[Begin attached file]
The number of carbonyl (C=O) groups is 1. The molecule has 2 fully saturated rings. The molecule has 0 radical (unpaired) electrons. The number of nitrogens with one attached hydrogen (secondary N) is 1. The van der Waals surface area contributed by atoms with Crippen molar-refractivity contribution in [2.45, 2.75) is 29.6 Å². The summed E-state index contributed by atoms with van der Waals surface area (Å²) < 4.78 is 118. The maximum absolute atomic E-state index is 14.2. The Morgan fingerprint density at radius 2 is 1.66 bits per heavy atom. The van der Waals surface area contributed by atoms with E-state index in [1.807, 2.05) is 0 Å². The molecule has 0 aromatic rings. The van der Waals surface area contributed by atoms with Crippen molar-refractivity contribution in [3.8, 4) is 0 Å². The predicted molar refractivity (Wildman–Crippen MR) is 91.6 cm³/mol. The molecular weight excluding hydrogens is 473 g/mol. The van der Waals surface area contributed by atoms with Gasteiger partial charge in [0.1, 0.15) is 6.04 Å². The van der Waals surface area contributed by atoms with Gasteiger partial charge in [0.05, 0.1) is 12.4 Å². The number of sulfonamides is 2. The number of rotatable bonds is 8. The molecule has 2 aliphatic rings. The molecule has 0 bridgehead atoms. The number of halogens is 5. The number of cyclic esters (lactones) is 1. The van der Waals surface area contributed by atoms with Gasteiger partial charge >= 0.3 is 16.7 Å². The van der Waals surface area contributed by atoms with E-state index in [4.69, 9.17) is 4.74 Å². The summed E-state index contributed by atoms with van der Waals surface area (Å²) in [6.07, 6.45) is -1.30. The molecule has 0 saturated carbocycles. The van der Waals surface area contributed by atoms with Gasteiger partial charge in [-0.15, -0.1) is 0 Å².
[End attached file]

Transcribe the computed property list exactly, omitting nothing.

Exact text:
The number of carbonyl (C=O) groups is 1. The molecule has 2 fully saturated rings. The molecule has 0 radical (unpaired) electrons. The number of nitrogens with one attached hydrogen (secondary N) is 1. The van der Waals surface area contributed by atoms with Crippen molar-refractivity contribution in [2.45, 2.75) is 29.6 Å². The summed E-state index contributed by atoms with van der Waals surface area (Å²) < 4.78 is 118. The maximum absolute atomic E-state index is 14.2. The Morgan fingerprint density at radius 2 is 1.66 bits per heavy atom. The van der Waals surface area contributed by atoms with E-state index in [1.807, 2.05) is 0 Å². The molecule has 0 aromatic rings. The van der Waals surface area contributed by atoms with Crippen molar-refractivity contribution in [3.8, 4) is 0 Å². The predicted molar refractivity (Wildman–Crippen MR) is 91.6 cm³/mol. The molecular weight excluding hydrogens is 473 g/mol. The van der Waals surface area contributed by atoms with Gasteiger partial charge in [0.1, 0.15) is 6.04 Å². The van der Waals surface area contributed by atoms with Gasteiger partial charge in [0.05, 0.1) is 12.4 Å². The number of sulfonamides is 2. The number of rotatable bonds is 8. The molecule has 2 aliphatic rings. The molecule has 0 bridgehead atoms. The number of halogens is 5. The number of cyclic esters (lactones) is 1. The van der Waals surface area contributed by atoms with Gasteiger partial charge >= 0.3 is 16.7 Å². The van der Waals surface area contributed by atoms with E-state index in [4.69, 9.17) is 4.74 Å². The summed E-state index contributed by atoms with van der Waals surface area (Å²) in [6.07, 6.45) is -1.30. The molecule has 0 saturated carbocycles. The van der Waals surface area contributed by atoms with Gasteiger partial charge in [-0.15, -0.1) is 0 Å².